Improving the hospital environment
Spending time in hospital can be distressing and frightening for children. Away from their familiar home and school environment they can feel lonely and scared. Making the hospital less daunting for children and their families is a key part of the TLC Appeal.
We are investing in the Rays of Sunshine children's liver ward at King's, making it a less intimidating and more stimulating environment by:
- Installing new 'smart' lighting panels above every bed to mimic daylight and create a vivid scene with sky, clouds and sunshine. These panels will instantly transform the ward and bring the outdoors in for children who may not have left the hospital for weeks.
- Revamping the playroom and investing in new, age-appropriate play equipment such as interactive games, traditional toys and stimulating sensory equipment. The team of qualified Health Play Specialists use play as a therepeutic tool to help children understand their illness and treatment, prepare them for hospital procedures, and deal with fears and anxieties.
- Funding regular parties and events, such as visits by children's entertainers to stae of isolation and bordeom, lift the children's spirits, encourage social interaction with one another, give them something to look forward to, and simply enable them to enjoy the things that all children enjoy.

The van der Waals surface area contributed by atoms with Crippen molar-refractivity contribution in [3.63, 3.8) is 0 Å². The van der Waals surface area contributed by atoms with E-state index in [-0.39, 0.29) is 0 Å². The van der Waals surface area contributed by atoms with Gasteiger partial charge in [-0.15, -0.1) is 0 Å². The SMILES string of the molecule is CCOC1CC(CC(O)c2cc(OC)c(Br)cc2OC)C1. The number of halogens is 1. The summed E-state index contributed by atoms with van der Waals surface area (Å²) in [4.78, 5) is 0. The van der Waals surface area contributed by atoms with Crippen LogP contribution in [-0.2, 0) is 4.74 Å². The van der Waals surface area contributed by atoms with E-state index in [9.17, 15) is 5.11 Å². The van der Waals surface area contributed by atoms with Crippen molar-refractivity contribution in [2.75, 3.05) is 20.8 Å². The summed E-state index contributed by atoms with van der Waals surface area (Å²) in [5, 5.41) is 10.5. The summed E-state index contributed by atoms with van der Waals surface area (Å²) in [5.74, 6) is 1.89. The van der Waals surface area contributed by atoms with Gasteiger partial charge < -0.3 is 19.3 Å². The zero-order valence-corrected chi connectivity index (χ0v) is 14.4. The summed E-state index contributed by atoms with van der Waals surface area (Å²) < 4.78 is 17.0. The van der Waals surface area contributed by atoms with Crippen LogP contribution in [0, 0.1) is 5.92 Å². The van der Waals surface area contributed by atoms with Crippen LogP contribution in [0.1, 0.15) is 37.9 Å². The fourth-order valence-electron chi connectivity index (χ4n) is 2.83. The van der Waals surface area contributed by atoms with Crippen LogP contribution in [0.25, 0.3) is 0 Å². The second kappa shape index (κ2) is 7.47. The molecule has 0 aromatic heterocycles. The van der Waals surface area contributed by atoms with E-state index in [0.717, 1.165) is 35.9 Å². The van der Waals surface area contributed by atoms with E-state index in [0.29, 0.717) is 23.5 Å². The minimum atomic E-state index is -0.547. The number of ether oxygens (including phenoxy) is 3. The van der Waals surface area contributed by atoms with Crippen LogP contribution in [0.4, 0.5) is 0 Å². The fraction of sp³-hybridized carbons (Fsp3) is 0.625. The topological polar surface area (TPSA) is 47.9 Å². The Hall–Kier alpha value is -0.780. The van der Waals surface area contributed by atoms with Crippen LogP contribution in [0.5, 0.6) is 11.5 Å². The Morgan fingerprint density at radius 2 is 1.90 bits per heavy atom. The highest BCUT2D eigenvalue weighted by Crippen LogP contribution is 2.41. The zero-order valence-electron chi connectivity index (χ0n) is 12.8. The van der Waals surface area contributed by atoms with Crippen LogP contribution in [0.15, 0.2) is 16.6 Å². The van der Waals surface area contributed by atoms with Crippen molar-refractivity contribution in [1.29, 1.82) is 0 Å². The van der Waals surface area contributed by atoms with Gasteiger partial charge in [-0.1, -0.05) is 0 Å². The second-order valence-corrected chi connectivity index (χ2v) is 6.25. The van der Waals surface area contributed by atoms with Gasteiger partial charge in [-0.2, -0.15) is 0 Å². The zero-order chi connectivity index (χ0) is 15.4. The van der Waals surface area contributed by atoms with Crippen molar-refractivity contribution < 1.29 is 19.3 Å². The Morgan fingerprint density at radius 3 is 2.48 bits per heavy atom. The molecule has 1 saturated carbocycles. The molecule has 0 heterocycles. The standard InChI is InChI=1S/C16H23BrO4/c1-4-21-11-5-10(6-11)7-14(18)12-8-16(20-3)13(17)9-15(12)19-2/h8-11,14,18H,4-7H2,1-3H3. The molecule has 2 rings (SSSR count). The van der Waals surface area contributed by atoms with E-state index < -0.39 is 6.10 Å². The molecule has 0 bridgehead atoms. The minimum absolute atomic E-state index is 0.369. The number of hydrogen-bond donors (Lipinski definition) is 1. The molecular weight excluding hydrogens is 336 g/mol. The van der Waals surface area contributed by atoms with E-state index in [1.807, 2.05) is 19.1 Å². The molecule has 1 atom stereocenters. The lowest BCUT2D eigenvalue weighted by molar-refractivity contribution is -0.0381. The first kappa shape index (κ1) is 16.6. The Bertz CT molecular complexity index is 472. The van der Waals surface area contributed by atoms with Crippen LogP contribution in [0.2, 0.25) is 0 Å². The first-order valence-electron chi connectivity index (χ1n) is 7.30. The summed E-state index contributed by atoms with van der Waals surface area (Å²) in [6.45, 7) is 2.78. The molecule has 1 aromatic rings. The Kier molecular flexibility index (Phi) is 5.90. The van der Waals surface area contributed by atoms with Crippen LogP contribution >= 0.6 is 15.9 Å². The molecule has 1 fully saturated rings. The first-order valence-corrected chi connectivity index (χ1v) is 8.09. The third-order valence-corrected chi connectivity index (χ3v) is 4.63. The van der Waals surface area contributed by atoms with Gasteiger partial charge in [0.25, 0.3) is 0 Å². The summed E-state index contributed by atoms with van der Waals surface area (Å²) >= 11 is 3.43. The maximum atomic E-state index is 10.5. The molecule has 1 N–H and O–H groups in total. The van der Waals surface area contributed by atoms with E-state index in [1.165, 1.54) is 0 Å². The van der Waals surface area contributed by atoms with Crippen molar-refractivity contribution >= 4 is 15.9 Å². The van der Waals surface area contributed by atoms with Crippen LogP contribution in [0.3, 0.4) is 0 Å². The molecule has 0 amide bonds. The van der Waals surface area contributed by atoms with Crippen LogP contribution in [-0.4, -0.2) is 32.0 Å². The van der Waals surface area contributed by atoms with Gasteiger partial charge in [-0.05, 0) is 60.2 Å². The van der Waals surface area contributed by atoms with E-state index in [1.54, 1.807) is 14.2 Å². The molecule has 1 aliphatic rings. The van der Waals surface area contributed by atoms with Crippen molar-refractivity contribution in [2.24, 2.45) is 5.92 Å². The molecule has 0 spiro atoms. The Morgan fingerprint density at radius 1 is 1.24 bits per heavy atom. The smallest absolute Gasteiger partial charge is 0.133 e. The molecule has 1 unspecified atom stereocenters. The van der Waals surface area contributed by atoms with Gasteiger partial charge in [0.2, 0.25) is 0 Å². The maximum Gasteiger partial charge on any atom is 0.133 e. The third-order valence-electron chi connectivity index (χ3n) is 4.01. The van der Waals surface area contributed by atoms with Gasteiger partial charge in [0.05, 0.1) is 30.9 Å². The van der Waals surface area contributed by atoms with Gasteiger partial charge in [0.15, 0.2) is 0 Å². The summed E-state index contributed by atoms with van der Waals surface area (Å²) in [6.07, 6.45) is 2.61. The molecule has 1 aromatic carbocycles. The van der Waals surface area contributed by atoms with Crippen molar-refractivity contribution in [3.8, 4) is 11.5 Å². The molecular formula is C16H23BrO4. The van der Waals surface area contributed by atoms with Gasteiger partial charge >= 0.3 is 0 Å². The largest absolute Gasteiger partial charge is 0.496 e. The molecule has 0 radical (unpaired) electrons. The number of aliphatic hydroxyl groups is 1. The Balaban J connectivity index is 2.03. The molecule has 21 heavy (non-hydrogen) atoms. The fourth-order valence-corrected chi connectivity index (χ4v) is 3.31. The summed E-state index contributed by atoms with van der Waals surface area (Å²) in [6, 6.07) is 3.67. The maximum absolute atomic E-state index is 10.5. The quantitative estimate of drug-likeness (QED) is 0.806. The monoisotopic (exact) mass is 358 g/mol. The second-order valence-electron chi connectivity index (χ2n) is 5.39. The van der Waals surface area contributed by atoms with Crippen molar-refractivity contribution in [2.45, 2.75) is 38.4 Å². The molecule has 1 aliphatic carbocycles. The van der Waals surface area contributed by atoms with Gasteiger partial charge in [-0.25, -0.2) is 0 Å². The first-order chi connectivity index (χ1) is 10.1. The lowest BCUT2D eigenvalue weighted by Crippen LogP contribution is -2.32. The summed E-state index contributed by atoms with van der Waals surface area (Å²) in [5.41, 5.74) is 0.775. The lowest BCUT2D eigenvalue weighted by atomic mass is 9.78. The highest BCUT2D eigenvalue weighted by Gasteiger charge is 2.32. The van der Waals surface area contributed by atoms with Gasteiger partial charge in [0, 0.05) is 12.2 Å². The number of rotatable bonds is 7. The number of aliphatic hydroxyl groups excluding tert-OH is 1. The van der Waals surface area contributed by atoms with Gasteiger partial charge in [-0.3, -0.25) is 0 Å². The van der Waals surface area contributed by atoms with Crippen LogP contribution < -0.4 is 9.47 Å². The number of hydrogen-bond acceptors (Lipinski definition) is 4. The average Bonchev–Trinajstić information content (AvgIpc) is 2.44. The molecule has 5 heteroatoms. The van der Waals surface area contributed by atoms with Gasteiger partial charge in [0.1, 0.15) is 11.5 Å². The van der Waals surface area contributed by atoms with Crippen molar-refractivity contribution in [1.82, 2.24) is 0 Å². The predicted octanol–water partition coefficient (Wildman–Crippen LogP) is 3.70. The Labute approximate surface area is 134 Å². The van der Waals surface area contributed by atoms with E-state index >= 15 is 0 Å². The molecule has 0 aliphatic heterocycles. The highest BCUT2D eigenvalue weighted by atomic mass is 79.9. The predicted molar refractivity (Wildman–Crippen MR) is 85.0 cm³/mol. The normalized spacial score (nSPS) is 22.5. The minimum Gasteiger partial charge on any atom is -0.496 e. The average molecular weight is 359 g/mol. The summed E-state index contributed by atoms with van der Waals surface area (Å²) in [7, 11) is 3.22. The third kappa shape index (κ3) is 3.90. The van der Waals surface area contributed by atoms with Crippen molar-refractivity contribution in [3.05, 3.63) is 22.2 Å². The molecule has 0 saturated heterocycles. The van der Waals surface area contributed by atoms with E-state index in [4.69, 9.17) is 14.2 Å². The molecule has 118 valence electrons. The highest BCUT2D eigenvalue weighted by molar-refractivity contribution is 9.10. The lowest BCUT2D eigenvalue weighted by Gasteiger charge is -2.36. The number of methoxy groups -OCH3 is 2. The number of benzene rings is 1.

- Refurbishing the parents' room to create a space where familes can get some respite but still be close to the their child. Having a non-clinical space to do something as simple as making a cup of tea and meeting other parents can help reduce feelings of isolation, and make a huge difference to ongoing resilience.
Seven year old Jessie is living with liver and bowel failure, and was recently back at King’s for another surgery while he awaits a transplant.
As part of the TLC Appeal, our friends at the Rotary Club of Sidcup have funded this fantastic electric car for the children's liver ward, where children like Jessie can spend weeks or even months at a time. It's the little things like this that can help to reduce anxiety in children facing scary procedures, and bring an element of fun to the ward.